Judge to decide sanity of double murderer, face-biter
Austin Harrouff, 25, has pleaded not guilty by reason of insanity to two counts of first-degree murder and other charges for his August 2016 slayings
By Terry Spender
FORT LAUDERDALE, Fla. — A former college student who randomly killed a Florida couple in their garage six years ago and then chewed on one victim’s face finally goes on trial Monday, with a judge deciding whether he goes to prison for life or to a mental hospital.
Austin Harrouff, 25, has pleaded not guilty by reason of insanity to two counts of first-degree murder and other charges for his August 2016 slayings of John Stevens, a 59-year-old landscaper, and his 53-year-old wife, Michelle Mishcon Stevens, who had retired after working in finance.
The former Florida State University student has waived a jury trial, meaning Circuit Judge Sherwood Bauer will decide whether Harrouff was insane when he killed the couple, and seriously injured the neighbor who came to their aid.
The trial has been delayed by the pandemic, legal wranglings and Harrouff’s recovery from critical injuries suffered while drinking a chemical during the attack. It will be in Stuart, an hour drive north of West Palm Beach, and last about three weeks.
Prosecutor Brandon White did not respond to a call and email seeking comment. Harrouff's lead attorney, Robert Watson, declined comment.
Under Florida law, defendants are presumed sane. For Harrouff’s defense to succeed, Watson must show that he had a severe mental breakdown that prevented him from understanding his actions or that they were wrong by “clear and convincing evidence." Harrouff has said he was fleeing a demon when he attacked the couple.
If convicted, Harrouff will be sentenced to life in prison without the possibility of parole; prosecutors waived the death penalty.
If Harrouff is ruled insane, Bauer will commit him to a secure mental hospital until doctors and a judge agree that he is no longer dangerous. That would also effectively be a life sentence, said Craig Trocino, a University of Miami law professor, because “it's highly unlikely” that doctors and a judge would risk releasing a killer as notorious as Harrouff.
Two mental health experts, one hired by prosecutors and one by the defense, examined Harrouff and found that he suffered an acute psychotic episode during the attack. They also found that he couldn't distinguish between right and wrong.
Prosecutors then hired a second expert who said Harrouff was sane, but recently withdrew him saying he has serious health issues. They now have a third expert who believes Harrouff was on a drug that didn't appear in post-arrest tests, but has not examined him.
Lea Johnston, a University of Florida law professor, said that only about 1% of felony defendants try an insanity defense because the bar to succeed is so high. About a quarter of those succeed, usually in a pretrial deal where prosecutors agree that the defendant's mental illness meets the standard.
She said for insanity defenses that reach trial, defendants who waive a jury have the most success. Judges understand the system, she said, while jurors often worry that defendants acquitted by reason of insanity will be released sooner. They also may question whether treatment at a mental hospital works.
“There is decades of research showing that (the public) is biased against the insanity defense and it is widely misunderstood,” she said.
Harrouff's attack made national headlines because of its brutality and randomness; he did not know the victims. He was a 19-year-old with no criminal record — a former high school football player and wrestler who was studying exercise science. He stripped nearly naked and attacked the couple in their open garage with tools that he found there. When police arrived, Harrouff was biting chunks off John Stevens' face.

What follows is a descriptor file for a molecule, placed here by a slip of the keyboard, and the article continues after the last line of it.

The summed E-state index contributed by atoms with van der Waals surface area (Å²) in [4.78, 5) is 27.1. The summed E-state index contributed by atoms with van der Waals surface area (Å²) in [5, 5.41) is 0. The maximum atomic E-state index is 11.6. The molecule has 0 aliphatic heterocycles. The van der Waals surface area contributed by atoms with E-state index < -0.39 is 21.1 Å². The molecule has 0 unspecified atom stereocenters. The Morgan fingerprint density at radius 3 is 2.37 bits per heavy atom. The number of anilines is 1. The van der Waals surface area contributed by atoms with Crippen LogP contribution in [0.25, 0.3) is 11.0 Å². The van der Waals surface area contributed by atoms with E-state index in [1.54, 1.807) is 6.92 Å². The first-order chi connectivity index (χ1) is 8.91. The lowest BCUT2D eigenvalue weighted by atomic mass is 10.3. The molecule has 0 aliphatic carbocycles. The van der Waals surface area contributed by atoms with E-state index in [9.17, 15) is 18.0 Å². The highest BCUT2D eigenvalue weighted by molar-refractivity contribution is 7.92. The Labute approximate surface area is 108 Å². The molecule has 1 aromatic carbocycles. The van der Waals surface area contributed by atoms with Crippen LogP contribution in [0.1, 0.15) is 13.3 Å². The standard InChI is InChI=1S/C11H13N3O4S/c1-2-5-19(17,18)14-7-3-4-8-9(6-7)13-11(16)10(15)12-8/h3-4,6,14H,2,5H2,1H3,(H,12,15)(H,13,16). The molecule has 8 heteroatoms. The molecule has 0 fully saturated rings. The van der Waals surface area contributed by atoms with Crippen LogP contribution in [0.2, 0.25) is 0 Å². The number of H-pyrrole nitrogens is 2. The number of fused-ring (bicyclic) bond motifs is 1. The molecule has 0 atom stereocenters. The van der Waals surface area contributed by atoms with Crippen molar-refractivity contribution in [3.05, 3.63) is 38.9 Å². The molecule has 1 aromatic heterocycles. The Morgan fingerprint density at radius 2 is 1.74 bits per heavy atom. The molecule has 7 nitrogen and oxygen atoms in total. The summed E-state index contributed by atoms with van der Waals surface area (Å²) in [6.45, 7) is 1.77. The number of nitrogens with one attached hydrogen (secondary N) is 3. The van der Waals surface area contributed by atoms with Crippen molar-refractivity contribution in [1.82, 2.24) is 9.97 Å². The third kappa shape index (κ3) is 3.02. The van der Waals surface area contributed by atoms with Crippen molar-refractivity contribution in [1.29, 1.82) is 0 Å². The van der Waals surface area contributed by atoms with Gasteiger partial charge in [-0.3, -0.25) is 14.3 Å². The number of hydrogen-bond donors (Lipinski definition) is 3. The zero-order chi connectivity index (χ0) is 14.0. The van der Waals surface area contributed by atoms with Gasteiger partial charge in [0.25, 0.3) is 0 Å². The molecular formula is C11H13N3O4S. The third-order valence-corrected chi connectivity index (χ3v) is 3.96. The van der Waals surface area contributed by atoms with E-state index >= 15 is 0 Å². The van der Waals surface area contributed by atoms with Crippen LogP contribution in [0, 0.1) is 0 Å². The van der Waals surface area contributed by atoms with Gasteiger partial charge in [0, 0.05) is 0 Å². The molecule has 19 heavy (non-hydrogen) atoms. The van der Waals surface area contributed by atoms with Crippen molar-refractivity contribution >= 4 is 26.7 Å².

It took took several officers, an electric stun gun and a police dog to subdue Harrouff. Officers didn't shoot him because they feared hitting Stevens.
Harrouff nearly died from chemicals he drank in the garage, which burned his digestive system.
Investigators found he purchased some hallucinogenic mushrooms a few days before the attack, but friends said he destroyed them and no trace was found in his blood. He also did Google searches for “how to know if you are going crazy."
Harrouff's parents, who are divorced, and others said he had acted strangely for weeks. His parents had set up an appointment for him to be evaluated, but the attack occurred first.
His father, Wade Harrouff, told TV psychologist Phil McGraw that on the night of the slayings his son left a restaurant where they had been eating without explanation. He walked two miles (three kilometers) to his mother’s house and tried to drink cooking oil. Mina Harrouff stopped him, but he poured the oil into a bowl with Parmesan cheese and ate it.
She brought him back to the restaurant. Wade Harrouff, a dentist, told McGraw he grabbed his son and said, “What is wrong with you?” He said his son raised his fist, but Wade Harrouff’s girlfriend told him to stop and he left.
The restaurant's security video shows Austin Harrouff calmly exiting about 45 minutes before the attack. His mother, before knowing of the attack, called 911 and told the dispatcher her son seemed delusional, claiming to have superpowers and that demons were in her house.
But it was too late — Harrouff walked or ran the four miles (six kilometers) to the Stevens' home.
Austin Harrouff told McGraw he was escaping a demon he called Daniel and only has vague recollections of the slayings.
He said he encountered Michelle Stevens in the couple’s garage. She screamed, and “then it’s a blur.”
“I don’t remember what she said — I just remember being yelled at,” Harrouff said. He said he grabbed a machete, but doesn’t remember why he killed her and her husband.
“It’s like it happened, but I wasn’t aware of it,” Harrouff said.